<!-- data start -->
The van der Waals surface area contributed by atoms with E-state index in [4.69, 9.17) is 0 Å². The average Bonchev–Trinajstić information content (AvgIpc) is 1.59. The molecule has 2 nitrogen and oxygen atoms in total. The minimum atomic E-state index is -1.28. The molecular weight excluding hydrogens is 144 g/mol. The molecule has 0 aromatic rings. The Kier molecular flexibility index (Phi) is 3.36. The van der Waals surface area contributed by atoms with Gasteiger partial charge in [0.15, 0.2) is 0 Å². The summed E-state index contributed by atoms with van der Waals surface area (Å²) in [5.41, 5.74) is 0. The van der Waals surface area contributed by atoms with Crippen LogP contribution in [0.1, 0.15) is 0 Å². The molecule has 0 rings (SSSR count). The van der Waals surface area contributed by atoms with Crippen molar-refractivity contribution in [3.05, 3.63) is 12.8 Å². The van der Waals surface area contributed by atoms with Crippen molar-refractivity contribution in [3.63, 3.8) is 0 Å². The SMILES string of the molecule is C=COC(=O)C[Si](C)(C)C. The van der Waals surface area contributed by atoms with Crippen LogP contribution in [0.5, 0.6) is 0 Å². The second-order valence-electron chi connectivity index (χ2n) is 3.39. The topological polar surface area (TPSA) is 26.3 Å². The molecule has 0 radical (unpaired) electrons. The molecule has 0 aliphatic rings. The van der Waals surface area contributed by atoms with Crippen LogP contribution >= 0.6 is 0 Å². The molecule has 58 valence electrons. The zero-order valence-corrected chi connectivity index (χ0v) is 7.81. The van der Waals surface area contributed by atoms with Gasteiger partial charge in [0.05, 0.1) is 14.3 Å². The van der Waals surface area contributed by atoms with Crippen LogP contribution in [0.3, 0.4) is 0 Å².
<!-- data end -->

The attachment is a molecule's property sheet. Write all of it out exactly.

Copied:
The van der Waals surface area contributed by atoms with E-state index in [4.69, 9.17) is 0 Å². The average Bonchev–Trinajstić information content (AvgIpc) is 1.59. The molecule has 2 nitrogen and oxygen atoms in total. The minimum atomic E-state index is -1.28. The molecular weight excluding hydrogens is 144 g/mol. The molecule has 0 aromatic rings. The Kier molecular flexibility index (Phi) is 3.36. The van der Waals surface area contributed by atoms with Gasteiger partial charge in [0.15, 0.2) is 0 Å². The summed E-state index contributed by atoms with van der Waals surface area (Å²) in [5.41, 5.74) is 0. The van der Waals surface area contributed by atoms with Crippen LogP contribution in [0.1, 0.15) is 0 Å². The molecule has 0 rings (SSSR count). The van der Waals surface area contributed by atoms with Crippen molar-refractivity contribution in [3.05, 3.63) is 12.8 Å². The van der Waals surface area contributed by atoms with Crippen molar-refractivity contribution in [3.63, 3.8) is 0 Å². The SMILES string of the molecule is C=COC(=O)C[Si](C)(C)C. The van der Waals surface area contributed by atoms with Crippen LogP contribution in [0.5, 0.6) is 0 Å². The second-order valence-electron chi connectivity index (χ2n) is 3.39. The topological polar surface area (TPSA) is 26.3 Å². The molecule has 0 radical (unpaired) electrons. The molecule has 0 aliphatic rings. The van der Waals surface area contributed by atoms with Crippen LogP contribution >= 0.6 is 0 Å². The molecule has 58 valence electrons. The zero-order valence-corrected chi connectivity index (χ0v) is 7.81. The van der Waals surface area contributed by atoms with Gasteiger partial charge in [0.05, 0.1) is 14.3 Å². The van der Waals surface area contributed by atoms with Crippen LogP contribution in [0.3, 0.4) is 0 Å².